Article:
STOP: Stop Tar Sands Operations Permanently

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Environmentalists’ report to call for Ottawa to act on oil sands

Posted by mhudema on February 15, 2008

From Friday’s Globe and Mail

OTTAWA — Alberta’s oil sands are the most destructive project on Earth, causing environmental damage well beyond provincial borders, a new report says.

From acid rain falling in Saskatchewan to toxic pollution spewing from Ontario oil refineries, a report to be released this morning by Toronto-based Environmental Defence calls on Ottawa to act where Alberta will not.

The environmentalists will be joined by two Alberta native leaders, who will describe first hand how oil sands pollution is affecting fish and water on their traditional lands.

Titled Canada’s Toxic Tar Sands, the detailed report argues oil sands projects are violating existing Canadian laws such as the Fisheries Act.

“Few Canadians know that Canada is home to one of the world’s largest dams and it is built to hold toxic waste from just one Tar Sands operation,” Rick Smith, the executive director of Environmental Defence, writes in the report’s introduction. “No matter where you live in Canada, your desire to tackle global warming is being held hostage by the Tar Sands.”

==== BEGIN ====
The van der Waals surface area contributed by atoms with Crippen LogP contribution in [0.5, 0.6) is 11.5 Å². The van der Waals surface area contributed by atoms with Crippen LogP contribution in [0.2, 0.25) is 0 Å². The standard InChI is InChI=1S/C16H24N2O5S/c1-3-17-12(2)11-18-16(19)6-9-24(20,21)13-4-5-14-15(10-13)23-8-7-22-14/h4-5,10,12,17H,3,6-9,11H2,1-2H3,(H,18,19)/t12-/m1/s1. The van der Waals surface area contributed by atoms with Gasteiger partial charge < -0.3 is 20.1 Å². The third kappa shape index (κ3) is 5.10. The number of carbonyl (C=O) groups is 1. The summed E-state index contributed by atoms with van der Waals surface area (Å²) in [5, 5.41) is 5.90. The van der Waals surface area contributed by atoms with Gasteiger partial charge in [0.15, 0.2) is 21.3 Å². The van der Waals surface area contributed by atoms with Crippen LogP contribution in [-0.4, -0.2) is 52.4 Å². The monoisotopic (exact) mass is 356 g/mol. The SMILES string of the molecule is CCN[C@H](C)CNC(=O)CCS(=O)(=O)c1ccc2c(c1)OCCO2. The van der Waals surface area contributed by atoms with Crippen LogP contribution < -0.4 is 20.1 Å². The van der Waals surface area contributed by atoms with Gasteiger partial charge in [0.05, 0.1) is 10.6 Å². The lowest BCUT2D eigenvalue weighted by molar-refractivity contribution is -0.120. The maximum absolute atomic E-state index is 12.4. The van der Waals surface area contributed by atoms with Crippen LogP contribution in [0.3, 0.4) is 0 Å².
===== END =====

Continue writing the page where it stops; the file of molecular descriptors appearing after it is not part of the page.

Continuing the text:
The heightened rhetoric from environmentalists comes in the midst of a provincial election in Alberta, with a federal campaign expected to follow shortly.

In Alberta, where oil sands development drives the supercharged economy, the recently announced plan for controlling emissions was widely panned by environmentalists. The federal government is promising to release new pollution rules shortly and is contemplating the imposition of more stringent requirements for Alberta’s oil and gas sector.

The stark tone from environmentalists is in contrast to a review panel report released jointly last year by the Alberta Energy and Utilities Board and the Canadian Environmental Assessment Agency.

The panel was asked to review Imperial Oil’s application for the Kearl Oil Sands Project near Fort McMurray. The panel concluded “the project is not likely to result in significant adverse environmental effects.” However, it did warn that future projects may not get the green light.


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